Sometimes, this approach leads to dishes that are a little bit over-complicated. A lamb burger came on a perfectly excellent nettle-and-green-garlic brioche bun (though I couldn't actually taste all that greenness), an oozy fried egg, and, as an optional add-on, an Indian-spiced, sweet-and-savory bacon that was incredibly addictive. But the garam masala-spiced lamb patty needed more salt, and ultimately the meat got lost under too many other extraneous elements, including pickled carrots and a raita that tasted like a strong chevre and, ultimately, overwhelmed the other flavors.

On the other hand, the pinnacle of Lamica's Cal-Indian fusion cuisine can be found in a plate of his tikka masala fried chicken. The chicken (an "airline breast," deboned with the wing drumette still attached, when I ordered it) goes through a two-day process — first brined, then marinated in buttermilk, hot sauce, and turmeric — before it's dropped in the deep fryer. And it is just about perfect — juicy and full-flavored, with the kind of craggy but surprisingly grease-free crust that I associate with the best Southern buttermilk fried chicken. (Locally speaking, it comes closest to the style of fried chicken served at Brown Sugar Kitchen — but better).

Aggarwal, who still works in the kitchen every day, contributed the bright orange tikka masala sauce, a family recipe and perhaps the most traditional Indian element that you'll find on the menu — rich, slightly tangy, and altogether wonderful. And, as befits a real California restaurant, the seasonal farmers' market vegetables were no afterthought — tender braised cabbage and a creamy potato and celeriac purée when I ordered the dish. The only thing that gave me pause: the dish's $24 price tag.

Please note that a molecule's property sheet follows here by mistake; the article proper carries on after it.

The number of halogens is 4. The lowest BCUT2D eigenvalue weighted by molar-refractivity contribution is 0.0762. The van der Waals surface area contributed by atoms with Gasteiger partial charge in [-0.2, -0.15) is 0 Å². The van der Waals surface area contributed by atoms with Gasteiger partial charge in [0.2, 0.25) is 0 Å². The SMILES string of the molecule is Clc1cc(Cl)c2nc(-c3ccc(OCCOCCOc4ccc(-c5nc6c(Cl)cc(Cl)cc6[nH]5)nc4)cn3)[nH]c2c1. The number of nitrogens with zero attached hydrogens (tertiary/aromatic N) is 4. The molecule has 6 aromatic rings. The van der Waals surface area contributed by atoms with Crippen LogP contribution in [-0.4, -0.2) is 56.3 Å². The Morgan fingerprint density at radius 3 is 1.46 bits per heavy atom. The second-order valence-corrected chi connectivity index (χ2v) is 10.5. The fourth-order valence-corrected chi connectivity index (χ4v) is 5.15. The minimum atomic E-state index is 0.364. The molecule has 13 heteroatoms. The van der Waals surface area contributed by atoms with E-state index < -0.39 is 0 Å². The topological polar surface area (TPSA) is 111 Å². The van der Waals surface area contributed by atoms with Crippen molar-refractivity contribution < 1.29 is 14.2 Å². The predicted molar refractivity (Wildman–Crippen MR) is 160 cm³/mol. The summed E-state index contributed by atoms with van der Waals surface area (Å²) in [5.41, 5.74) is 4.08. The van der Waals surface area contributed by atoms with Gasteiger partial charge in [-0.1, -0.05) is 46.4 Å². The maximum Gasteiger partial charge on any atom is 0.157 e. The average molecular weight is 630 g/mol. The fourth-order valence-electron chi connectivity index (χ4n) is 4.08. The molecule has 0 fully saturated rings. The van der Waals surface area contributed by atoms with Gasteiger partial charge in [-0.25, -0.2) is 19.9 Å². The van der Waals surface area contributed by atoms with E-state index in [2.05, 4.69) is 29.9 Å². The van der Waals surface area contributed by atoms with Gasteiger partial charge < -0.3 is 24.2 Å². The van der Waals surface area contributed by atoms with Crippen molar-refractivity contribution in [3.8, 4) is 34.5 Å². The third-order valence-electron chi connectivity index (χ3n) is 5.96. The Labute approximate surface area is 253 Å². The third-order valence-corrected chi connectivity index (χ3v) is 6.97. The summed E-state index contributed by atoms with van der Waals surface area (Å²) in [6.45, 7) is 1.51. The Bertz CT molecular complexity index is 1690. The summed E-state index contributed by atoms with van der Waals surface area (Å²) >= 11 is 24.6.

There are things about the restaurant that some may find irksome, starting with the fact that the remodel seems to have combined every trendy design element that one could possibly squeeze into a single restaurant — so many planter boxes and a dining area that's set under a green canopy that seems intended to make you feel as though you're eating in a rainforest. The Edison bulbs are attached to plumbing pipes, for God's sake! The menu consists of long lists of ingredients and the name-dropping of farms. And the service, while affable, has kinks that need to be ironed out. It would have been nice, for instance, if our waiter could have warned us that our burger already came with vegetable chips before we put in an extra order, or if he'd let us know that the kitchen didn't have the chicken leg and thigh we'd requested when he served us the breast. During weekend brunch, it took twenty minutes for a cup of coffee to arrive (out of a dispenser, not even individually brewed) while I watched the bar staff busily crank out brunch cocktail after brunch cocktail.

Still, all was forgiven when brunch actually came out. Hands down, the best thing I ate at Tigerlily was the fried chicken and waffles, which took the same impeccable chicken from the dinner menu (knocking the price down by $8) but paired it, and the tikka masala sauce, with an airy waffle and high-quality maple syrup. The genius of chicken and waffles is in its juxtaposition of the sweet and the savory, and somehow the addition of Indian spices only amplified those pleasures, with the syrup picking up a hint of heat from the tikka masala when the two blended together. Everything on the plate just went so well with everything else, and I spent an inordinate amount of time digging through the sauce to track down every bit of crispy chicken skin.

Every other dish from that brunch visit was a winner, too: a trout benedict that featured a tangy hollandaise, again spiked with turmeric, and one of the most gorgeously bright orange egg yolks I've had in a while, and a hefty square of cardamom-infused blackberry coffee cake — all flavors that somehow seemed born to go together.